Rheumatoid arthritis is a long-term, progressive, and disabling autoimmune disease. It causes inflammation, swelling, and pain in and around the joints and other body organs.
Rheumatoid arthritis (RA) usually affects the hands and feet first, but it can occur in any joint. It usually involves the same joints on both sides of the body.
Common symptoms include stiff joints, especially upon getting up in the mornings or after sitting down for a while. Some people often experience fatigue and a general feeling of being unwell.
The Rheumatoid Arthritis Support Network estimate that RA affects up to 1 percent of the world’s population and over 1.3 million people in America.
RA is an autoimmune disease. It is also a systemic disease, which means it affects the whole body.
It occurs when a person’s immune system mistakes the body’s healthy tissues for foreign invaders.
As the immune system responds, inflammation occurs in the target tissue or organ.
In the case of RA, this can be the joints, lungs, eyes, and heart.
Symptoms of RA include:
- pain, swelling, and stiffness in more than one joint
- symmetrical joint involvement
- joint deformity
- unsteadiness when walking
- a general feeling of being unwell
- loss of function and mobility
- weight loss
According to the Centers for Disease Control and Prevention (CDC), the symptoms usually affect the same joints on both sides of the body
Symptoms tend to come and go. During a remission, they can disappear, or they can be mild. However, during a flare, they can be severe.
Nobody knows what causes the immune system to malfunction.
Some people appear to have genetic factors that make it more likely. One theory is that bacteria or a virus triggers RA in people who have this genetic feature.
In RA, the immune system’s antibodies attack the synovium, which is the smooth lining of a joint. When this happens, pain and inflammation result.
Inflammation causes the synovium to thicken. Eventually, if left untreated, it can invade and destroy cartilage — the connective tissue that cushions the ends of the bones.
The tendons and ligaments that hold the joint together can also weaken and stretch. The joint eventually loses its shape and configuration. The damage can be severe.
The CDC note that people with a higher risk of developing RA may include those who:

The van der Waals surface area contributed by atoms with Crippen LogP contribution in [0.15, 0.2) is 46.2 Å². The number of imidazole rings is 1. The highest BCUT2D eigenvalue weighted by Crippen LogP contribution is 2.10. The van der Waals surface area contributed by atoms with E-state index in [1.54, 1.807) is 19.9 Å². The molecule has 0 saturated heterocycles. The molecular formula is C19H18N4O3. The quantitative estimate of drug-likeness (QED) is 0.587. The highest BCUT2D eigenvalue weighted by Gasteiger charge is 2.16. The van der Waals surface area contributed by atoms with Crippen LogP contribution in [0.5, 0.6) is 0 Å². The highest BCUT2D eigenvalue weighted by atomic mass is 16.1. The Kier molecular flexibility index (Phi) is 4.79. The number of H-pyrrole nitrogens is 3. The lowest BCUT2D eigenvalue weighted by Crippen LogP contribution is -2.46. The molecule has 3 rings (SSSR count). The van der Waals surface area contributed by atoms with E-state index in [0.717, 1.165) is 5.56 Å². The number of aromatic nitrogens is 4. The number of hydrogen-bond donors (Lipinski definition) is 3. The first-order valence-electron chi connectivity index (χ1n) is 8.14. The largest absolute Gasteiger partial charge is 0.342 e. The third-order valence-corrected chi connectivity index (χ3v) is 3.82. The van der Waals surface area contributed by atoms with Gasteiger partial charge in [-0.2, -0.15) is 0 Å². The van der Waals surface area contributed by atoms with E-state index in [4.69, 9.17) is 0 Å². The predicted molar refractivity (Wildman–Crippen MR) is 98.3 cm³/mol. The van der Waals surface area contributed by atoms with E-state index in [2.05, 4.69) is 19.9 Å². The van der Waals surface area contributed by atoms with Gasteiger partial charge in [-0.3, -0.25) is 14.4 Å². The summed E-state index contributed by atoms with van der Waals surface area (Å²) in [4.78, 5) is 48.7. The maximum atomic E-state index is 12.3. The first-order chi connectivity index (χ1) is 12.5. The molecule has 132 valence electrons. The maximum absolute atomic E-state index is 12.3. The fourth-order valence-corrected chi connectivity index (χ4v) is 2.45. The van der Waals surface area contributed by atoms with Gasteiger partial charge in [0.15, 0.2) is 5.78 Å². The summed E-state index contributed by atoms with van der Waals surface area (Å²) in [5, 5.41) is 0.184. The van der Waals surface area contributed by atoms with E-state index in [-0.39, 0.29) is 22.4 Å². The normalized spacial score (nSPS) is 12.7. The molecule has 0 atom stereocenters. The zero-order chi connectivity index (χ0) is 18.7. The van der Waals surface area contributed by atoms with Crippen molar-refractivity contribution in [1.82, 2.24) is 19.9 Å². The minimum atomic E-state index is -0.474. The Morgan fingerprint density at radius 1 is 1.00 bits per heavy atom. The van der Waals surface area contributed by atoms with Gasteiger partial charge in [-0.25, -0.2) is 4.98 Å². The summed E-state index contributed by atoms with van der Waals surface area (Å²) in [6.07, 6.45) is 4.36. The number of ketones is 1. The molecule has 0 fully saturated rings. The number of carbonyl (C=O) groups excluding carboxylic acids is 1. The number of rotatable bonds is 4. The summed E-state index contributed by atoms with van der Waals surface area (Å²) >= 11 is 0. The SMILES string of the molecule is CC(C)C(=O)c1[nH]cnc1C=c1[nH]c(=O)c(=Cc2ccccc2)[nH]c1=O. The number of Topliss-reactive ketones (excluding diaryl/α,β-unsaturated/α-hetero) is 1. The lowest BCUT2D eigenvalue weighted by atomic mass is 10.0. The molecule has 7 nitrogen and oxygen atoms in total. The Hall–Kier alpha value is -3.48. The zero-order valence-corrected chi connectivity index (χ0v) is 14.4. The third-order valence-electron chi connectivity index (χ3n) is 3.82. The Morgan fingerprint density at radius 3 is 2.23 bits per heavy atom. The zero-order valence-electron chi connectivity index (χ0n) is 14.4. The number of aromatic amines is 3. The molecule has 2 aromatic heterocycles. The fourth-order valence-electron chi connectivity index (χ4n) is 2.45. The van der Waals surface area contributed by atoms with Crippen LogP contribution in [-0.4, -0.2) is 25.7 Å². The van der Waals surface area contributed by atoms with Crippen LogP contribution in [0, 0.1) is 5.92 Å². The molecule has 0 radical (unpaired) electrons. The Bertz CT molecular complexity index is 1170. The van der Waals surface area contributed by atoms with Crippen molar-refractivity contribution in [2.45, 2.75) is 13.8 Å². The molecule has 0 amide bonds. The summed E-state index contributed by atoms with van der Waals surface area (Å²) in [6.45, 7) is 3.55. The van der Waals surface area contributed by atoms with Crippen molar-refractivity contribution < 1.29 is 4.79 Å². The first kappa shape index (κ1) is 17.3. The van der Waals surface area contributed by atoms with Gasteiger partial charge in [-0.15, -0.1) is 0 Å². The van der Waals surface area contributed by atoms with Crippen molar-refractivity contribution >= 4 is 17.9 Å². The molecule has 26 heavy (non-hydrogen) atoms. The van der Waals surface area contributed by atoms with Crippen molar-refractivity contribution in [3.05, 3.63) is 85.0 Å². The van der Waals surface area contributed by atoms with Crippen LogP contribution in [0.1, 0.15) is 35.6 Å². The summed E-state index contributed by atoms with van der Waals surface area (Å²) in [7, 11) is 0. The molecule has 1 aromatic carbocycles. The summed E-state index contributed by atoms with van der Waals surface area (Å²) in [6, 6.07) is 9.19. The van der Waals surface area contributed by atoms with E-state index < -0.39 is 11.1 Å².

- are aged 60 years or above
- are female
- have specific genetic traits
- have never given birth
- have obesity
- smoke tobacco or whose parents smoked when they were children
People with RA have a higher risk of some other conditions, including:
- heart disease
The joint damage that occurs with RA can make it difficult to perform daily activities. RA can also be unpredictable. Often, a person does not know when a flare will happen.
This uncertainty can lead to:
There is also a higher risk of developing the following conditions:
Carpal tunnel syndrome: This is a type of nerve damage that stems from compression and irritation of a nerve in the wrist. Symptoms include aching, numbness, and tingling in the fingers, thumb, and part of the hand.
Inflammation: This can affect the lungs, heart, blood vessels, eyes and other parts of the body.
Tendon rupture: Inflammation in the tendons can lead to rupture, especially on the backs of the fingers.
Cervical myelopathy: Dislocation of the joints in the neck or cervical spine can add pressure to the spinal cord. This can result in decreased mobility and pain on movement. As RA progresses, the risk of cervical myelopathy increases.
Vasculitis: Inflammation of the blood vessels can cause them to weaken, thicken, narrow and scar. This can affect blood flow to tissues and organ function may be affected.
Susceptibility to infections: There is a higher risk of developing colds, flu, pneumonia, and other diseases, especially if the person is taking immunosuppressant medications to manage RA. People with RA should ensure their vaccinations, such as flu jabs, are up-to-date.
In its early stages, it may be difficult for a doctor to diagnose RA as it can resemble other conditions. However, early diagnosis and treatment are essential to slow the progression of the disease.
The CDC recommend diagnosis and an effective treatment strategy to begin within 6 months of the onset of symptoms.
A doctor will look at the person’s clinical signs of inflammation and ask how long they have been there and how severe the symptoms are. They will also carry out a physical examination to check for any swelling, or functional limitations, or deformity.
They may recommend some tests.
Erythrocyte sedimentation rate (ESR or sed rate): This test assesses levels of inflammation in the body. It measures how fast red blood cells in a test tube separate from blood serum over a set period. If the red blood cells settle quickly as sediment, inflammation levels are high. This test is not specific for RA and is a useful test for other inflammatory conditions or infections.
C-reactive protein (CRP): The liver produces CRP. A higher CRP level suggests that there is inflammation in the body. This test is not specific for RA and CRP can occur in other inflammatory conditions or infection.
Anemia: Many people with RA also have anemia. Anemia happens when there are too few red blood cells in the blood. Red blood cells carry oxygen to the tissues and organs of the body.
Rheumatoid factor: If an antibody known as rheumatoid factor is present in the blood, it can indicate that RA is present. However, not everyone with RA tests positive for this factor.
Imaging scans and X-rays
In 2010, the American College of Rheumatology recommended the following criteria for diagnosing RA:
- swelling is present in at least one joint, and it does not have another cause
- results from at least one blood test indicate the presence of RA